Doyle and his crew gave up sweating and swearing and fell back, jackhammers fallen from their hands, drills dropped, helmets tossed to the ground and the mine echoing with their grunts and breathless sighs. The Professor appeared with his bright halogen light swinging through the crowd.
“Is it done?” he asked.
Doyle eyed the Professor and took a swig from a canteen of water that was handed to him. “We’re not getting through,” he said.
Behind him sat the bolt. It glimmered like coal in the darting lights and its face was as smooth as silk. Picks could not dislodge it, hammers could not dent it, drills could not pierce it, dynamite would not rupture it. It was adamantine.
“Mr. Holstein, you can’t give up.”
Doyle’s smile was full of crooked teeth. He handed the canteen off to one of his men and began to pull off his gloves. “Professor, my understanding is that you can’t even scrape a sample off this thing. We don’t know what it is, we don’t know what it’s doing here. Now I can try to dig around the thing but my guys say it’s too deep and it’s too big and-” Doyle started to laugh. His men wearily joined him and it echoed around the humid chamber.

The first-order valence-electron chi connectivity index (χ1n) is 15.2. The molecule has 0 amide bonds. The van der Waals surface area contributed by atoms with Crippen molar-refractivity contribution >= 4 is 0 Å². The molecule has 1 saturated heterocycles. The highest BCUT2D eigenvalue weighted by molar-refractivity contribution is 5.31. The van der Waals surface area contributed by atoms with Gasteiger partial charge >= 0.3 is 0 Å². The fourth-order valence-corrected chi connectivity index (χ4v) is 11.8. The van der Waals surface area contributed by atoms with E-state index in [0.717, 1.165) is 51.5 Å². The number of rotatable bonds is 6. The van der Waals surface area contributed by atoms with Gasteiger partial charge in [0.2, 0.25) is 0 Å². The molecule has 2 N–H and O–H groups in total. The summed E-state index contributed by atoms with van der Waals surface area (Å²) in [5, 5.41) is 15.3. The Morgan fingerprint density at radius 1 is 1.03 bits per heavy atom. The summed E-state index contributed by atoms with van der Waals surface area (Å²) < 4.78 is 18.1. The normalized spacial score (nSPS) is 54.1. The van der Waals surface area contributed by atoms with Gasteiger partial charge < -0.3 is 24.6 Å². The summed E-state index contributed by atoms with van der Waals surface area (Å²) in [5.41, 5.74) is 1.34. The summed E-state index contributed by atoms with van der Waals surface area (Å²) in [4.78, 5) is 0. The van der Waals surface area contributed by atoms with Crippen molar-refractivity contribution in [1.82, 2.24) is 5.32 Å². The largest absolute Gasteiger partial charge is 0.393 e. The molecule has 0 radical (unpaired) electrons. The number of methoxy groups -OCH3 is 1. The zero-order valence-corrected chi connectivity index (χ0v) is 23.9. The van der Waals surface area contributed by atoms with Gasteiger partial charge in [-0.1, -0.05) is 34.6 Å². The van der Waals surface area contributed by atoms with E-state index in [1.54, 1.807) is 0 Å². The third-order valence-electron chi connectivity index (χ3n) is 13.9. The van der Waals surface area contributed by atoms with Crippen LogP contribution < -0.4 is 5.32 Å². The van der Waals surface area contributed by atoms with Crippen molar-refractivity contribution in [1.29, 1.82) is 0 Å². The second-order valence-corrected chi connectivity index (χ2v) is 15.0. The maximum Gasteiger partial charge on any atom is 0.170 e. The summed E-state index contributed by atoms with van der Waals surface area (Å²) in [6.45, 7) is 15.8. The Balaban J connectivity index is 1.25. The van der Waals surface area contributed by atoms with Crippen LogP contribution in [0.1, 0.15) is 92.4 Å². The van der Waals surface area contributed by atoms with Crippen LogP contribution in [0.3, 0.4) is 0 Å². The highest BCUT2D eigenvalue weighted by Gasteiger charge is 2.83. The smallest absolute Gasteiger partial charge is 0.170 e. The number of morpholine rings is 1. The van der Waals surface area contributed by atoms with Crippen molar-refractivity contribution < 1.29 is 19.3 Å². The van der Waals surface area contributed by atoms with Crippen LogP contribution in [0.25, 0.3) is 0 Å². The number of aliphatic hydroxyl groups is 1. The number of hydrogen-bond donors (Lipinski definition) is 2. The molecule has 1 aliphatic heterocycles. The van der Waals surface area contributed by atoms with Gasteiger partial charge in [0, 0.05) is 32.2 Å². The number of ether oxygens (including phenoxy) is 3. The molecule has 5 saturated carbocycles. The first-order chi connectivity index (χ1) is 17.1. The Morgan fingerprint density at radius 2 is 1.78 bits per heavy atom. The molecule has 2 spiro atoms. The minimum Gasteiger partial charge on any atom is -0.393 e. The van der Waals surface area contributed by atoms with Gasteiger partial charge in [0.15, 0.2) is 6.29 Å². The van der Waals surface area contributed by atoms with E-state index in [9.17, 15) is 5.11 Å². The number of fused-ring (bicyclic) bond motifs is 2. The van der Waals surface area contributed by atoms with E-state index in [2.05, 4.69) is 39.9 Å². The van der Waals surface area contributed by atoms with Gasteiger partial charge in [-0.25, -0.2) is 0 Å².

The Professor frowned. “This isn’t a laughing matter. We must proceed.”
“Sure,” said Doyle. “We can do that.” He started to giggle again.
“What,” said the Professor, “is so funny?”
“You’re just so adamant, Professor.”
The Professor stalked back down the shaft to the echoing guffaws of Doyle’s semantically enlightened miners.